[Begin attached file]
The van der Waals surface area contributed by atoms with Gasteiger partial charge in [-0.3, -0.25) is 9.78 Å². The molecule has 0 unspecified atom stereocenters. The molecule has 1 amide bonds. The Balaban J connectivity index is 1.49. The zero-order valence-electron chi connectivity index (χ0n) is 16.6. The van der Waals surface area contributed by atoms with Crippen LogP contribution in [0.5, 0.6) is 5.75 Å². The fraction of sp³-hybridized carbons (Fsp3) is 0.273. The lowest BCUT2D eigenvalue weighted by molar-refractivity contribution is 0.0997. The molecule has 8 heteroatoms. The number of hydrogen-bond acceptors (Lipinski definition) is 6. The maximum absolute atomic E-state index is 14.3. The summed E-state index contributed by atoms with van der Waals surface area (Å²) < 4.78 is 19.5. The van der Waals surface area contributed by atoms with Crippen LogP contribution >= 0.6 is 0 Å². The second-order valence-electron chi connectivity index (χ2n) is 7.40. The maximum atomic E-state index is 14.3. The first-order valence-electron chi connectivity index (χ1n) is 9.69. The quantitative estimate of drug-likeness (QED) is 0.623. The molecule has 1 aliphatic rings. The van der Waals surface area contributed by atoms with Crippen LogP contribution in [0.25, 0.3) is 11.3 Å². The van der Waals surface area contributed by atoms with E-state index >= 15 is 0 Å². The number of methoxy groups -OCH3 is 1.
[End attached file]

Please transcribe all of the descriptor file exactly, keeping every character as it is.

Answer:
The van der Waals surface area contributed by atoms with Gasteiger partial charge in [-0.3, -0.25) is 9.78 Å². The molecule has 0 unspecified atom stereocenters. The molecule has 1 amide bonds. The Balaban J connectivity index is 1.49. The zero-order valence-electron chi connectivity index (χ0n) is 16.6. The van der Waals surface area contributed by atoms with Crippen LogP contribution in [0.5, 0.6) is 5.75 Å². The fraction of sp³-hybridized carbons (Fsp3) is 0.273. The lowest BCUT2D eigenvalue weighted by molar-refractivity contribution is 0.0997. The molecule has 8 heteroatoms. The number of hydrogen-bond acceptors (Lipinski definition) is 6. The maximum absolute atomic E-state index is 14.3. The summed E-state index contributed by atoms with van der Waals surface area (Å²) < 4.78 is 19.5. The van der Waals surface area contributed by atoms with Crippen LogP contribution >= 0.6 is 0 Å². The second-order valence-electron chi connectivity index (χ2n) is 7.40. The maximum atomic E-state index is 14.3. The first-order valence-electron chi connectivity index (χ1n) is 9.69. The quantitative estimate of drug-likeness (QED) is 0.623. The molecule has 1 aliphatic rings. The van der Waals surface area contributed by atoms with Crippen LogP contribution in [0.25, 0.3) is 11.3 Å². The van der Waals surface area contributed by atoms with E-state index >= 15 is 0 Å². The number of methoxy groups -OCH3 is 1.